When I was pastoring in central Michigan, I was very involved with the Fellowship of Christian Athletes. Through my involvement with FCA, I developed a friendship with the star running back for Central Michigan University by the name of Brian Pruitt. Not only was Brian a committed Christian, but he was an amazing football talent, and his hope and expectation were to be drafted into the NFL. I was actually at a game his senior year when he rushed for over 300 yards, probably a school record that still stands. In Brian’s last game of his senior year, he was injured and so when Central Michigan made a bowl game at the end of the season (I believe it was the Las Vegas bowl), Brian was unable to play. Because of his injury, Brian dropped completely off the NFL’s draft board. After the draft however he was offered a free-agent contract with the Atlanta Falcons. The contract was contingent on him passing a physical, as all such contracts would be. As the results of this extensive physical, it was discovered that Brian was missing vertebrae in his neck, a condition that would completely eliminate him from being able to play professional football for his livelihood. We had scheduled Brian to be a guest speaker at our men’s monthly fellowship breakfast and Bible study before all of this had unfolded in his life. When he came he shared his story and how when he was in training for football his coach always encouraged the athletes to “keep chopping away”, no matter what happens you have to “keep chopping away”. Brian’s life had been completely rerouted by the things that happened, but he planned on continuing to “chop away”, doing what was necessary to find God’s will for his life.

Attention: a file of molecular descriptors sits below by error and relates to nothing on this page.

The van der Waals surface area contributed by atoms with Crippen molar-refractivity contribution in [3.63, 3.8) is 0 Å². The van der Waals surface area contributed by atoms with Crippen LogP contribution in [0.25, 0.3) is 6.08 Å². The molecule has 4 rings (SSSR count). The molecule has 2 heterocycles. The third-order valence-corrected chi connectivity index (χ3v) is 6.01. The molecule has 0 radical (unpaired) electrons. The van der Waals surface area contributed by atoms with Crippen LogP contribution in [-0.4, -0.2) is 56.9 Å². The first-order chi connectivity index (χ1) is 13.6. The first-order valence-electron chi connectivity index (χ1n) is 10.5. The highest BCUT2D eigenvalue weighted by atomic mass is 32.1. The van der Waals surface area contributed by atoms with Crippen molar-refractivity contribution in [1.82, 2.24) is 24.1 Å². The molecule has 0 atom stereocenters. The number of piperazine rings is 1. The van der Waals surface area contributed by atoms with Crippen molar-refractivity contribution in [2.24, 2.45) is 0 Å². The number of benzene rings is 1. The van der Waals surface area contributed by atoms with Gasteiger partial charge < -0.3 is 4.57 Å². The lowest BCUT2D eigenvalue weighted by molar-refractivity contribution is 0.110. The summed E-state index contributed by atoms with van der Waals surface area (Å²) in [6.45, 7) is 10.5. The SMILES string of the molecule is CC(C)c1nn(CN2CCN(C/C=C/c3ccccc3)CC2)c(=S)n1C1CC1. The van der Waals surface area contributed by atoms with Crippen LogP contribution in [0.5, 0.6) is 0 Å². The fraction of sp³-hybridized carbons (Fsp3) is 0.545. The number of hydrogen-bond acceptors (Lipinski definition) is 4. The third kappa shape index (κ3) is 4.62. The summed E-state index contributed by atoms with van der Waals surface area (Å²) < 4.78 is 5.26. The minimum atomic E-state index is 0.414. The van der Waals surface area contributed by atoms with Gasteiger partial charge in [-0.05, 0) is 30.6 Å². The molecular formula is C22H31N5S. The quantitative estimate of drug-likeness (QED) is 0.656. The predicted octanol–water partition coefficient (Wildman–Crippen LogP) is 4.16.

When Peter returned from his amazing experience in Caesarea (Acts 10) he must have been filled with a profound sense of elation and joy over having seen Cornelius and his whole household come to saving faith in the Lord Jesus Christ. But if Peter was expecting the brethren in Jerusalem to be rejoicing and patting him on the back for the great success of his journey, boy was he going to be in for a surprise. We read what happened next in Acts 11, “The apostles and the brothers throughout Judea heard that the Gentiles also had received the word of God. So when Peter went up to Jerusalem the circumcised believers criticized him and said, “You went into the house of uncircumcised men and ate with them”. Peter began and explained everything to them precisely as it had happened,” (Acts11:1-4 NIV). God had dealt directly with Peter’s prejudice against Gentiles and directing him to go into the home of Cornelius and minister the gospel of Cornelius’s family and friends. God had demonstrated that the Gentiles stood at the foot of the cross equally, without the rituals of the law, by the Holy Spirit’s powerful intervention into the hearts and lives of Cornelius and those who were present there with him. Peter had no doubt that God was in his actions, now God was about to use him to break down the religious and racial prejudice of the circumcised believers in Jerusalem.